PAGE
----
Editor Bernie Pacyniak gets close and personal with life-size marzipan figures representing famous citizens of Lubeck, Germany, at the Niederegger Café and Museum located in the city center.


Meet my new best friends, 12 life-size marzipan figures, representing famous Lübeck residents, from Hans Jakob Christoffel von Grimmelshausen to Thomas Mann.

Of course, in the center is Johann Georg Niederegger, founder of J.G. Niederegger GmbH & Co., KG, the famed manufacturers of premium marzipan products based in Lubeck. By the way, that’s me on the far right.

Listen, I couldn’t resist cuddling up to these noble marzipan figurines at the famed Niederegger Café and Museum, a destination must for anyone touring Germany, particularly since they made me look smaller. Give sculptor Johannes Kefer, who spent almost 3,500 hours shaping a half ton of marzipan into lifelike replicas, credit for creating art — and not consuming it.

So, how I did find myself in a marzipan museum, you ask? As our cover story details, it was part of a whirlwind tour of seven German confectionery companies sponsored by the Federal Ministry of Food, Agriculture and Consumer Protection and organized by the DEULA-Nienburg Educational Centre. Readers can find a detailed account of the seven manufacturers in this issue.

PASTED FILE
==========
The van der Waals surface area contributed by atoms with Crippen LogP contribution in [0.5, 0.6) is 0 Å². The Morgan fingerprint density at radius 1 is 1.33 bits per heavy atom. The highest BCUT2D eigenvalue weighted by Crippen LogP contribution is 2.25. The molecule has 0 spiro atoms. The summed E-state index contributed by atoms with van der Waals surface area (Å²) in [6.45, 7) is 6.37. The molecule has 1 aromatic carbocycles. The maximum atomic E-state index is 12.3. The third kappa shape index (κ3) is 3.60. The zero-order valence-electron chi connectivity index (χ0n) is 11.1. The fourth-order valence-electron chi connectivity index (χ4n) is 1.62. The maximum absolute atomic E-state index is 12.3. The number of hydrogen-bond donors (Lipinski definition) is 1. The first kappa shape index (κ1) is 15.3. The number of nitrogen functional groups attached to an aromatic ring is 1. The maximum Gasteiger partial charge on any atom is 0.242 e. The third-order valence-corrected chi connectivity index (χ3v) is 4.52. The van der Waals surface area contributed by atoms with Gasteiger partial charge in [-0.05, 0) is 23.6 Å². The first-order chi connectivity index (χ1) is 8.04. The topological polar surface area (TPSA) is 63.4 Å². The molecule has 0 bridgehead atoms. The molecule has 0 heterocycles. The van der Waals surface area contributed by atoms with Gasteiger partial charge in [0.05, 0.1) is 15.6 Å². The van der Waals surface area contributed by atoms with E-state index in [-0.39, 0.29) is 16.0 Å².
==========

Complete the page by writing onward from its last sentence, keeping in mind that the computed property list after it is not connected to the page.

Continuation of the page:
As I mention in the introduction to the article, the itinerary was quite grueling, particularly for an old curmudgeon like myself. You understand, I’m the type of guy who — once I check into a hotel — genuinely likes to stay there for the duration.

My wife tells me I must be the only person who actually takes all his clothes out of the suitcase and either hangs them up or places them in the dresser drawers, even if it’s for only one night. I compare it to a “settling in” ritual.

Nonetheless, the opportunity to visit all seven wonderful German confectionery companies — Coppenrath in Geeste; Hachez Schokolade in Bremen; Niederegger in Lübeck; Ragolds Sweet in Boizenburg; Lemke in Berlin, Viba in Schmalkalden; and Rübezahl in Dettingen/Teck — far outweighed any personal inconveniences.

I mean such an opportunity only comes once in a great while.

So, what were my general impressions from the trip? As the cover story details, it’s hard not to come away impressed. I saw everything from very traditional ways of handling confectionery to the most sophisticated and automated production lines possible.

There’s a great deal of passion behind the products that all these companies produce.

You can’t “sugar-coat” quality.

So, in case you’re wondering, that is the new global standard for confections. It’s clear to me that, thanks to my travels, whether you’re a confectioner in Germany or South Africa, Brazil or China, the bar’s been raised.

Quality and efficiency reign if you’re going to compete nationally, globally, heck, even locally.

Now mind you, the Europeans have been doing confections for a long period of time. Consumers there enjoy and demand quality. But as we all see, the world’s catching up quickly thanks to our digital exchange of information via the Internet and smart phones.

For me, the key learning from this trip involved confectioners finding ways to fuse tradition with technology, innovation with enjoyment. Thankfully, I know most of you already have taken that challenge to heart.